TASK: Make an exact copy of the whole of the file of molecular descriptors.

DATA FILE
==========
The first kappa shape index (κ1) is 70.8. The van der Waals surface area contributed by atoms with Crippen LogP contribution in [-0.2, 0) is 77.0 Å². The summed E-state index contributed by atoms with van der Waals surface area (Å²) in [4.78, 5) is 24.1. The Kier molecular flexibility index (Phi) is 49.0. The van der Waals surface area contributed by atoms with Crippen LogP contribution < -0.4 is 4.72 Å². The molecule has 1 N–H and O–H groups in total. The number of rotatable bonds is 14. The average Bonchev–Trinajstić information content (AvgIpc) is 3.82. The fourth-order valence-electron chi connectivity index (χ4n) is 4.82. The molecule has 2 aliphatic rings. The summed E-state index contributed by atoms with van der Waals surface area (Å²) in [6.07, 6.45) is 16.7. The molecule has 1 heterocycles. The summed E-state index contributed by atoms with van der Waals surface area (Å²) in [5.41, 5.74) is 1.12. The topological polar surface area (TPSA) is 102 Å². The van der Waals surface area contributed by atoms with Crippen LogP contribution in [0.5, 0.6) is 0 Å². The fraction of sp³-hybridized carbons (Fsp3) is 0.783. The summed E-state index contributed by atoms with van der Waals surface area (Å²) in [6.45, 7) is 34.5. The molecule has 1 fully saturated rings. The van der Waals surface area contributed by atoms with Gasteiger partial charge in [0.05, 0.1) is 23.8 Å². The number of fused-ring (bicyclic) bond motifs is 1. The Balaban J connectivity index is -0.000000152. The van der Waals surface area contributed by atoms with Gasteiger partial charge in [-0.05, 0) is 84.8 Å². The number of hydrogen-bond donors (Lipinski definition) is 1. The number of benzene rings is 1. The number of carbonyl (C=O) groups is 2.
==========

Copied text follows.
The first kappa shape index (κ1) is 70.8. The van der Waals surface area contributed by atoms with Crippen LogP contribution in [-0.2, 0) is 77.0 Å². The summed E-state index contributed by atoms with van der Waals surface area (Å²) in [4.78, 5) is 24.1. The Kier molecular flexibility index (Phi) is 49.0. The van der Waals surface area contributed by atoms with Crippen LogP contribution < -0.4 is 4.72 Å². The molecule has 1 N–H and O–H groups in total. The number of rotatable bonds is 14. The average Bonchev–Trinajstić information content (AvgIpc) is 3.82. The fourth-order valence-electron chi connectivity index (χ4n) is 4.82. The molecule has 2 aliphatic rings. The summed E-state index contributed by atoms with van der Waals surface area (Å²) in [6.07, 6.45) is 16.7. The molecule has 1 heterocycles. The summed E-state index contributed by atoms with van der Waals surface area (Å²) in [5.41, 5.74) is 1.12. The topological polar surface area (TPSA) is 102 Å². The van der Waals surface area contributed by atoms with Crippen LogP contribution in [0.5, 0.6) is 0 Å². The fraction of sp³-hybridized carbons (Fsp3) is 0.783. The summed E-state index contributed by atoms with van der Waals surface area (Å²) in [6.45, 7) is 34.5. The molecule has 1 fully saturated rings. The van der Waals surface area contributed by atoms with Gasteiger partial charge in [0.05, 0.1) is 23.8 Å². The number of fused-ring (bicyclic) bond motifs is 1. The Balaban J connectivity index is -0.000000152. The van der Waals surface area contributed by atoms with Gasteiger partial charge in [-0.05, 0) is 84.8 Å². The number of hydrogen-bond donors (Lipinski definition) is 1. The number of benzene rings is 1. The number of carbonyl (C=O) groups is 2.